“No Ransom, No Cry” – Trump’s Latest Executive Order on Cybersecurity and Preventing the Next “WannaCry” Virus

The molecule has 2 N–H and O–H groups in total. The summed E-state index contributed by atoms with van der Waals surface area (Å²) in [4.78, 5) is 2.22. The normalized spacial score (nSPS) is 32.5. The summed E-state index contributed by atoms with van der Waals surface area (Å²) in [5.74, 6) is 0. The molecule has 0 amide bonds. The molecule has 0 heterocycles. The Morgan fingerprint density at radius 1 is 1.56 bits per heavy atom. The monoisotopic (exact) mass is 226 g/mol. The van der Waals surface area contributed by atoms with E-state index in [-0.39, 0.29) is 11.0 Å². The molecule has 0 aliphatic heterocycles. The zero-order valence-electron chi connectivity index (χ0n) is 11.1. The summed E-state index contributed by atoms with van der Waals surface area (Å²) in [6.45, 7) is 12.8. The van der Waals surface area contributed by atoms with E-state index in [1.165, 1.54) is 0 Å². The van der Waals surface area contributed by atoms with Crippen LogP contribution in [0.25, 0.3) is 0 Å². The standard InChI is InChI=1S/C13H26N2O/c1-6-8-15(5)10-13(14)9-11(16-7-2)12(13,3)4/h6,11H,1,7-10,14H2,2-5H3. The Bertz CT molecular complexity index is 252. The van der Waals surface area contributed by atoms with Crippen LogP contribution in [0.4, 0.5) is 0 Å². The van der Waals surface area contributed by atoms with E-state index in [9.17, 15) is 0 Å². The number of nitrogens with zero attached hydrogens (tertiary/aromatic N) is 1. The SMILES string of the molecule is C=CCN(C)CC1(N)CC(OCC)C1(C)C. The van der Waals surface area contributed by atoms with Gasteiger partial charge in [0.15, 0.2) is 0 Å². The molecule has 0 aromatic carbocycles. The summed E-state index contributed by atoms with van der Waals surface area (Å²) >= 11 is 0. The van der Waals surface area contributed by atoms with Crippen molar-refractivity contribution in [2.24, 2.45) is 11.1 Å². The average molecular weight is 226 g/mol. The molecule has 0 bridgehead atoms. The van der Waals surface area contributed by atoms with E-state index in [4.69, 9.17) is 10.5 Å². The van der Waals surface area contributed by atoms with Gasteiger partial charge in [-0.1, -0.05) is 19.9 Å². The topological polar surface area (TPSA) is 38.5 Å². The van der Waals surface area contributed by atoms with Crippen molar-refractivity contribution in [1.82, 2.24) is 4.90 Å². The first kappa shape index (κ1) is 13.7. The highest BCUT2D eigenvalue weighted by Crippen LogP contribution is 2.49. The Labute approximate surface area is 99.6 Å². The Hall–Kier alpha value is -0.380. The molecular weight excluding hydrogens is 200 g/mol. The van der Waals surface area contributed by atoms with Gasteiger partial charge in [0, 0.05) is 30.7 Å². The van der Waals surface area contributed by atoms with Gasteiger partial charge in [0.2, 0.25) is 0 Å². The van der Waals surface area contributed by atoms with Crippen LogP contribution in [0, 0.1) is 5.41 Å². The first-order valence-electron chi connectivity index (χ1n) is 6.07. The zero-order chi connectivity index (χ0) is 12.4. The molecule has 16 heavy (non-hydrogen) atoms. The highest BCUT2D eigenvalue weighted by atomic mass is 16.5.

On Thursday, May 11, 2017, President Trump signed a new Executive Order on Strengthening the Cybersecurity of Federal Networks and Critical Infrastructure. The new Order came out just one day before last week’s “WannaCry” ransomware attack wreaked coordinated havoc across information systems – and in particular, government systems – in over 100 countries. Although the new Order has no direct relationship with WannaCry, its clear intent is to bolster the U.S.’s cyber defense capabilities to protect federal networks and data from future cyber attacks. The Order covers several topical areas from broad cybersecurity priorities (including a section on critical infrastructure that builds upon President Obama’s E.O. 13636) to specific strategies and procedures. But two takeaways matter most for government contractors. First, the Government’s overall cybersecurity strategy is about to undergo a top-down review. Observing that the executive branch “has for too long accepted antiquated and difficult-to-defend IT,” the Order requires that each agency head employ NIST’s Framework for Improving Critical Infrastructure Cybersecurity and provide a risk management report within 90 days of the date of the Order (a) documenting the agencies current risk mitigation and acceptance choices (and the reasoning behind those choices) and (b) the agency’s plan to implement the OMB framework going forward. The Order tasks OMB and the Secretary of Homeland Security with evaluating the agency reports and advising the executive branch on cybersecurity risks and strategy within 60 days of receiving the reports. The Order also charges the executive branch with developing defense and response strategies to multiple types of common vulnerabilities and attack scenarios, such as automated distributed attacks (like WannaCry) and attacks that threaten widespread power outages and other crucial infrastructure failures. Second, the Order may drastically change the architecture of Government networks and Government priorities in acquiring IT services. Seeking to “build and maintain a modern, secure, and more resilient executive branch IT architecture,” the Order requires Agency heads to “show preference” for “shared IT services,” such as shared cloud-based solutions. The Order tasks OMB, the Secretary of Homeland Security, and the Administrator of GSA, in consultation with the Department of Commerce in preparing a report on the feasibility of adopting more consolidated network architectures and shared (e.g., cloud-based) services. This part of the Order calling for uniformity and shared IT solutions departs significantly from the current IT landscape, where an individual agency determines its needs for cloud and shared IT services. An agency seeking cloud-based solutions could procure those services from contractors and subcontractors certified through GSA’s FedRamp program. Alternatively, agencies could avoid the cloud and build within their or the contractor’s existing local networks. Moving all (or most) agency IT services to the cloud would likely result in (a) significant regulatory changes as agencies update their information security clauses; and (b) a significant market shift to cloud service providers as Agencies increase cloud-based IT acquisitions. Given the highly sensitive nature of some Government data, we would also expect increased demand for higher-baseline FedRamp capabilities (e.g. FedRamp Moderate and FedRamp High). Although these changes may signify new opportunities for federal contractors, we recommend treading carefully – changes as significant as moving most federal IT infrastructure to the cloud en masse could have unintended consequences from both a cost and risk standpoint. We will continue to monitor new developments and update this post as we learn more.